Published: Fri, February 01, 2019
Science | By

Here's How Much Ice Antarctica Is Losing-It's a Lot

Here's How Much Ice Antarctica Is Losing-It's a Lot

The massive cavity is about two-thirds of the area of Manhattan and is said to be nearly 1,000-feet tall and growing.

Thwaites Glacier, approximately the size of Florida, once contained over 14 billion tons of frozen water, enough to raise the world's sea level by over 2 feet (65 centimeters).

A massive cavity that is two-thirds the size of Manhattan and almost the height of the Chrysler Building is growing at the bottom of one of the world's most risky glaciers - a discovery that NASA scientists called "disturbing".

"He explained: "[The size of] a cavity under a glacier plays an important role in melting. The common thread among them is the infiltration of relatively warm ocean water below the ice, thinning it and causing the glaciers to flow out to sea faster.

The study was published online yesterday (Jan. 30) in the journal Science Advances.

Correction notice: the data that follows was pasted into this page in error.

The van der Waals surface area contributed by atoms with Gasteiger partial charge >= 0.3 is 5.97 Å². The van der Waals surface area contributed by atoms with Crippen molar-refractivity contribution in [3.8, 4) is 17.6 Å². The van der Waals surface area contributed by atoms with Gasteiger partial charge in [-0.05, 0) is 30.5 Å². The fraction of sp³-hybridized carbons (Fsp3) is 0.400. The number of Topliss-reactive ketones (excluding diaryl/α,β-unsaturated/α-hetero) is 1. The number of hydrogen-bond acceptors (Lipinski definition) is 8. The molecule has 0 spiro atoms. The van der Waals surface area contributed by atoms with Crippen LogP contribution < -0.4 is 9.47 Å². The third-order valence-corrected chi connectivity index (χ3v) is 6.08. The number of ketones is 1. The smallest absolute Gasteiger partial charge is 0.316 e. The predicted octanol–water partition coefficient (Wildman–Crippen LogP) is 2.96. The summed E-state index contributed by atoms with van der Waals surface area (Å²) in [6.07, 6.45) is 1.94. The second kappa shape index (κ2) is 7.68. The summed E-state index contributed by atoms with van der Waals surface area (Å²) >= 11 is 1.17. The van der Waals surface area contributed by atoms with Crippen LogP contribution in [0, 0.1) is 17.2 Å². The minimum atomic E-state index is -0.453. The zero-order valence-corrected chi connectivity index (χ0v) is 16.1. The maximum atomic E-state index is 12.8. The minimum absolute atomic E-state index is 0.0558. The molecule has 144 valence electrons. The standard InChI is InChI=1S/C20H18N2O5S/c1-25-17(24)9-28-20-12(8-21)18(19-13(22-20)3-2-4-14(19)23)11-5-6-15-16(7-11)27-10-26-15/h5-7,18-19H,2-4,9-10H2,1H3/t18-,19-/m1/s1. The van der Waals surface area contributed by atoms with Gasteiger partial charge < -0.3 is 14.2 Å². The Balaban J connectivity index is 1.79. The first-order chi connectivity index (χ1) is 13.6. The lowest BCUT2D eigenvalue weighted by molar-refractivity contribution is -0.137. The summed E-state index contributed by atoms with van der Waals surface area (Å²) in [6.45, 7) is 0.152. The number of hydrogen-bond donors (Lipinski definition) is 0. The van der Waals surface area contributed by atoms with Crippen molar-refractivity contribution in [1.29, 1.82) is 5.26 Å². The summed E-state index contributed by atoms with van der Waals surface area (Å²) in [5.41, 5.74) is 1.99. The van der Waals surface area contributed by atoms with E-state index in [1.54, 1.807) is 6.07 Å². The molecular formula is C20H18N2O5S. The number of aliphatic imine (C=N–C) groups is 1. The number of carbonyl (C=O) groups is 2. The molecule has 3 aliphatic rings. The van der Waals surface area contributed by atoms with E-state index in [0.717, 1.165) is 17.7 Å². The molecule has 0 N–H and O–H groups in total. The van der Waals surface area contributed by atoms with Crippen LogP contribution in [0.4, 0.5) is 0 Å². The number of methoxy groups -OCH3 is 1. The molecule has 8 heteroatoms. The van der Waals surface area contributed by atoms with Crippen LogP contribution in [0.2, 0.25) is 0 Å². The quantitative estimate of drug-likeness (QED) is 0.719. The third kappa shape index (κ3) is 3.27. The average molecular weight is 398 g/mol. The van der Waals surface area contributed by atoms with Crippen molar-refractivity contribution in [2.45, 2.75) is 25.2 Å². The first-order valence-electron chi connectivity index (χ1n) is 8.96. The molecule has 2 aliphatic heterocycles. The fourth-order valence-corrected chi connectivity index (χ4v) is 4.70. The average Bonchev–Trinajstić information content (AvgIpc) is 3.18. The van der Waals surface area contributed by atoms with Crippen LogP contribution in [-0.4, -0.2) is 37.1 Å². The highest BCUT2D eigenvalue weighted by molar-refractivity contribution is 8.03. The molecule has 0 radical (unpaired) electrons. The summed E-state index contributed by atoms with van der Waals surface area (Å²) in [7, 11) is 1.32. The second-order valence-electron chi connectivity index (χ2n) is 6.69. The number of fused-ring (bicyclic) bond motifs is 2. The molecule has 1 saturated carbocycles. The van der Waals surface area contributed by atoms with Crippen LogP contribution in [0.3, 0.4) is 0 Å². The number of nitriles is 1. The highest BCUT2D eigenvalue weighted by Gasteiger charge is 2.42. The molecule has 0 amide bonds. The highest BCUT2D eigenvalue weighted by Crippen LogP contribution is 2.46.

NASA says that the findings highlight the need for detailed observations of the undersides of Antarctic glaciers as a way to calculate how fast sea levels are rising globally due to climate change.

It holds enough ice to raise the world oceans a little over 65cm and backstops neighbouring glaciers that would raise sea levels an additional 2.4 metres if all the ice were lost, according to the Daily Mail.

That's important to know, since Thwaites now accounts for about 4 percent of global sea level rise. The International Thwaites Glacier Collaboration is a joint project between the U.S. National Science Foundation and the British National Environmental Research Council with the aim of getting a better understanding of the glacier and how it will respond to climate change in the future.


Thwaites Glacier is located in West Antarctica, an area that is facing what could be runaway melt owing to geography and inescapable heat.

The huge cavity is under the main trunk of the glacier on its western side - the side farther from the West Antarctic Peninsula.

Instead, the team used airborne and satellite ice-penetrating radars to reveal the cavity.

"We are discovering different mechanisms of retreat, ' Mr Milillo said".

The glacier isn't retreating uniformly.

Much of that ice disappeared at an "explosive rate", scientists reported-likely melting only in the last three years.

In that region, the rate of grounding-line retreat doubled from about 0.6 kilometers a year from 1992 to 2011 to 1.2 kilometers a year from 2011 to 2017, researchers said. The melting of this glacier could lead to as much as 10 feet of sea level rise over the next century or so.

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